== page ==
Lady Gaga And Dalai Lama Meeting Generates Backlash in China

gagsa  Lady Gaga joins his Holiness the Dalai Lama to speak to US Mayors about kindness at JW Marriott on June 26, 2016 in Indianapolis.

Many Chinese fans are speculating that Gaga will be blacklisted from performing in China after appearing with the Tibetan spiritual leader.

Lady Gaga sat down with the Dalai Lama on Sunday to discuss love, compassion and the ills of the world. The 20-minute meeting, which took place after the Tibetan spiritual leader’s appearance at the 84th annual Conference of Mayors in Indianapolis, was live-streamed on Facebook and liked some 160,000 times.

Once photos of the meeting made their way to Mainland China, however, the response was far less enthusiastic.

Lady Gaga Discusses Mental Health, Tragedy & Compassion With The Dalai Lama

Beijing regards the spiritual leader as a dangerous political figure bent on breaking the Himalayan region of Tibet from the rest of China. The Dalai Lama insists he now advocates a “middle way,” involving greater political autonomy for Tibet but not full independence.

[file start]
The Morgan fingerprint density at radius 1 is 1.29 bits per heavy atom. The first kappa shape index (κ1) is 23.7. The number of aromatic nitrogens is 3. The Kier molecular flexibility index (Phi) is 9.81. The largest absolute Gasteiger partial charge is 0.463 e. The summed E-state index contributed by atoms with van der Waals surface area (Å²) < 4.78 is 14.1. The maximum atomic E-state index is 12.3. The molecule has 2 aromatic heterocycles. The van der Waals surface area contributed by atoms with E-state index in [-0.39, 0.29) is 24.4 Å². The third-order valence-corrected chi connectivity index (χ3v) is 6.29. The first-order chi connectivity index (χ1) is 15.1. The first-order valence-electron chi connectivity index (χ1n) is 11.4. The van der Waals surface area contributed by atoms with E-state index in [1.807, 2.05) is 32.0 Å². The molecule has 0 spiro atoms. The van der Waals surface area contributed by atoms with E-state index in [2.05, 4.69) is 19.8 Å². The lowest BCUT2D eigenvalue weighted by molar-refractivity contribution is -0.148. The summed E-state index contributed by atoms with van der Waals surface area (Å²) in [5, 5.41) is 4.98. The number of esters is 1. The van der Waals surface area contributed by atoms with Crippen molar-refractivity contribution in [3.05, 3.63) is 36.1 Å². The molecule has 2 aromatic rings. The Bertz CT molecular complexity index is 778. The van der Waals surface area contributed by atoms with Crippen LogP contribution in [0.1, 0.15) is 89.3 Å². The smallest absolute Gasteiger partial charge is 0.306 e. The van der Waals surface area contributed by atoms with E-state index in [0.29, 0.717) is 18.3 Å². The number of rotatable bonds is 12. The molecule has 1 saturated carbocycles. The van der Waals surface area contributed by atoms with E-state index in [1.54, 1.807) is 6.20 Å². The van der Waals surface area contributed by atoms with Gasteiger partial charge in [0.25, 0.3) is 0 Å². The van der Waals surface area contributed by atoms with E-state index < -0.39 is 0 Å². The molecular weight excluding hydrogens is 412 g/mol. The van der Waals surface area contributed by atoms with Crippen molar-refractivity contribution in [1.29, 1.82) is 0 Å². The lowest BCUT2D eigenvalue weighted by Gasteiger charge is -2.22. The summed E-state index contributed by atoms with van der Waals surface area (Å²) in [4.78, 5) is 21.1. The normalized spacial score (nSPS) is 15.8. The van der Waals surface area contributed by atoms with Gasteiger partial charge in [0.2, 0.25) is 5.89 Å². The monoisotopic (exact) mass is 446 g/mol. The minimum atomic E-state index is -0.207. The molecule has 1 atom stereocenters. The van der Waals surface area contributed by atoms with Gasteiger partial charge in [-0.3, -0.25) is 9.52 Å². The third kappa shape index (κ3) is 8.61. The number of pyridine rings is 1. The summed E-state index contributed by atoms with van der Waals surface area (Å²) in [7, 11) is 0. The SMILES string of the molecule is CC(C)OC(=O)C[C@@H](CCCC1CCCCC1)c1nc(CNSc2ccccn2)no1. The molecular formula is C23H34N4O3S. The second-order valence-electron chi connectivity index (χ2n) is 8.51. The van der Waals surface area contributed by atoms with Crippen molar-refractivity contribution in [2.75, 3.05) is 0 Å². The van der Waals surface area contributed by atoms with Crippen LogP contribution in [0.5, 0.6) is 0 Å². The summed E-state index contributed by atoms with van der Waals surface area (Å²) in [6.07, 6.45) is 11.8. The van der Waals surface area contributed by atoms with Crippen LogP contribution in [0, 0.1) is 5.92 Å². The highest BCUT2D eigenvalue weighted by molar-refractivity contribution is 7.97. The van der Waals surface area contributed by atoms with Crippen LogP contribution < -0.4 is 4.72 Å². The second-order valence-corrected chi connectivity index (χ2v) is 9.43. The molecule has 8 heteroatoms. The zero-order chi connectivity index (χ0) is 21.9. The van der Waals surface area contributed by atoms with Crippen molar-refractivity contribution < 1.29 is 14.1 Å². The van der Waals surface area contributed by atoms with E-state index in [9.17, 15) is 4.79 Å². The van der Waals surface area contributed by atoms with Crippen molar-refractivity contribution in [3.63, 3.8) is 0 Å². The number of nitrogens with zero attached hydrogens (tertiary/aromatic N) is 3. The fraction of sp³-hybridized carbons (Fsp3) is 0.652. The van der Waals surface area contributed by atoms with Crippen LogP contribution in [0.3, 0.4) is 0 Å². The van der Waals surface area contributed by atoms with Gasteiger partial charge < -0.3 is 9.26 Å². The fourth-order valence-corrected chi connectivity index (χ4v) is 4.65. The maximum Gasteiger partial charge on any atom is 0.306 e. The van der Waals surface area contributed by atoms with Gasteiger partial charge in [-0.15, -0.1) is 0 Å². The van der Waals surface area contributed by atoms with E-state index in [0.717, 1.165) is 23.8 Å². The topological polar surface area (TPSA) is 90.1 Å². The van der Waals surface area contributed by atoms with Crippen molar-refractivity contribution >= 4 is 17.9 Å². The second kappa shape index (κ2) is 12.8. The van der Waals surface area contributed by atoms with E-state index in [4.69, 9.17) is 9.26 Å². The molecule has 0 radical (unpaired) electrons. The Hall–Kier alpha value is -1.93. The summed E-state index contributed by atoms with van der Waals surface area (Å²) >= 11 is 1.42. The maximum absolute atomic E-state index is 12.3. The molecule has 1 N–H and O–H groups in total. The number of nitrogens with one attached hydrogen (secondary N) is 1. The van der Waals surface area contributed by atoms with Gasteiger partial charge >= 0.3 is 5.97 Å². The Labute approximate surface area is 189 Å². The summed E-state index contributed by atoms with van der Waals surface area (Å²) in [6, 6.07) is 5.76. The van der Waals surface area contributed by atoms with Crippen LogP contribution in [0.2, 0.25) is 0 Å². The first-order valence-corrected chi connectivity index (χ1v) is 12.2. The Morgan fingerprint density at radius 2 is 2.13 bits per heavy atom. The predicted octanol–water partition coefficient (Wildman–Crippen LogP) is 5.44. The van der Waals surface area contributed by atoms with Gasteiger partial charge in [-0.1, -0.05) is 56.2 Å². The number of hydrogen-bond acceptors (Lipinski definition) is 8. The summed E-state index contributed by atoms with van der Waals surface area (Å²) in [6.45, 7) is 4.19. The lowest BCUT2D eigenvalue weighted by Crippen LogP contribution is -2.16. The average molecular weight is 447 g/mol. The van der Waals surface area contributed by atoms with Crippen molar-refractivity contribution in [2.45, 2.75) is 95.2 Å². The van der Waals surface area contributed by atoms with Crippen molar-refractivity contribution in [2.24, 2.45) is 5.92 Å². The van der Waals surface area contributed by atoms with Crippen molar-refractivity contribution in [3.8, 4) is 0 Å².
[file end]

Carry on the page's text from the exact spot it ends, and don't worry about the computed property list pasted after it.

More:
Gaga has a huge fan base in China, but many fans are already speculating that she could be banned from future performances in the country due to the meeting.

“We hope that people from the international community can be fully aware of his true colors and nature,” Chinese foreign ministry spokesman Hong Lei said Monday, adding: “The purpose of his visits and activities in other countries is just to promote his proposal for Tibetan independence.”

During the streamed discussion, Gaga asked the spiritual leader how to help young people with low self-esteem, or even those who might be contemplating suicide. “Paying more attention to inner values like love and compassion are the right approach,” he said, adding that he felt the world had become too materialistic.

The Gaga-Lama summit inspired a wave of outrage, lament and soul-searching on Chinese social media. The Dalai Lama’s name in Chinese is often blocked on social media service Web, but it appears that authorities have been giving users some space to express their pro-Beijing umbrage towards the U.S. pop star.

This article originally appeared in  THR.com

 

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